In the average American market, whole fish does not sell, nor does variety. On the east coast grocery store fish cases are limited to a few staples, shrimp, haddock, cod, salmon, swordfish, tuna, shellfish, lobster, with very little variance from store to store, and the fish are almost always in the form of a filet. In a sense it’s as if society has already made up the mind of the average consumer as to what’s for dinner. However the truth is, there’s more than cod swimming around within the ocean waters, particularly in our local east coast waters, and they are being harvested on a daily basis, but yet they are unavailable to the average consumer. We must demand local fish, lest you’d like to eat haddock every other week for the rest of your life. And why not try whole fish?
A week ago today I returned from Montreal, Canada with a whole fish (don’t tell U.S. customs), called a Dorade. Though it’s not a local species, seeing as they’re from the Mediterranean Sea, a recipe I had found in my new Fishmonger book inspired me to try it out. Unlike in New England, markets in Quebec are much more specialized, like those in Europe and other places around the world, and therefore there is much more variety within them. There’s a bakery for your breads, a deli for your meats and cheeses, a market for your produce, and a special market for your fish. The consumer is presented with the option of making their own dietary decisions rather than society deciding for them.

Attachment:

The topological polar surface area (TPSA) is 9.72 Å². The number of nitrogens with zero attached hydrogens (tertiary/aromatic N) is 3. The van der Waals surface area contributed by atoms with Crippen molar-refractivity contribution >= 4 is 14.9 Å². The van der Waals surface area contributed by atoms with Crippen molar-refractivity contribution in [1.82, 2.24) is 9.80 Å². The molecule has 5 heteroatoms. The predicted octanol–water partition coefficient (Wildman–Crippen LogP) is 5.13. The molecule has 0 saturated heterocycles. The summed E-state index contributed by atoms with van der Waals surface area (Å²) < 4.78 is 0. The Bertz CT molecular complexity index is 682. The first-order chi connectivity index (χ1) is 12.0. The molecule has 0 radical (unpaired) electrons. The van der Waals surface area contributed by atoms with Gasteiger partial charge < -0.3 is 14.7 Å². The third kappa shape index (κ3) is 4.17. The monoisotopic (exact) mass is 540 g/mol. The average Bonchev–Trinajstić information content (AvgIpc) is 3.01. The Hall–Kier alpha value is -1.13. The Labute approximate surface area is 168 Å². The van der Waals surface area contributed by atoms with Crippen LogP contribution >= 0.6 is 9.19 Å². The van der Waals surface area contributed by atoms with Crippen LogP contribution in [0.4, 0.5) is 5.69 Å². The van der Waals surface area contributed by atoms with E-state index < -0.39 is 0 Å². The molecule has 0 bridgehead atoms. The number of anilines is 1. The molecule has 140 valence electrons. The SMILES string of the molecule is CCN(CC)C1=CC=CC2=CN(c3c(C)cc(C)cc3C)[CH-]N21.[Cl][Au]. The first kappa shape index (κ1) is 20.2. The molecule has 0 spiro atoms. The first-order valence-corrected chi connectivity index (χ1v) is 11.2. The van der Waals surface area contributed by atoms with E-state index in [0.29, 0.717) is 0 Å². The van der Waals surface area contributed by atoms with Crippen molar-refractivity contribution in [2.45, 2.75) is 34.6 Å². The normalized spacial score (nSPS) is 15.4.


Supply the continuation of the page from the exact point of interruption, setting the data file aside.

When I arrived home my mother and I decided to try out the new recipe recipe below. It’s quick and easy and is bound to impress any guest. We had eaten the entire fish before it even left the counter. My mum even insisted it was the most delicious fish she’s ever tasted. It’s always great to impress your own mother with your cooking. And the best part, it only took 25 minutes to do. You can try this recipe with any fish that is big enough to fill a pan; probably best if not more than 2 lbs.
Ingredients: 1-2 lb. Fish, Bay Leaves, 1 lb. of coarse Sea Salt, and Peppercorns
Lay the whole fish on top of a bed of salt with 3 bay leaves beneath it. Stuff the inside of the fish with a handful of whole peppercorns.
Place a bay leaf on top and cover the fish completely with the remainder of salt. Bake the fish at 425 F for 25 minutes.
When it’s done, peel back the layer of salt. With it should come the fish skin. Then remove the whole fish from the pan removing the other side’s skin. Alas you are left with a juicy, meaty, whole fish, with a few bones to pick through, which can be carefully removed all at once by withdrawing the spine. Why not try whole fish? Bonne appetit!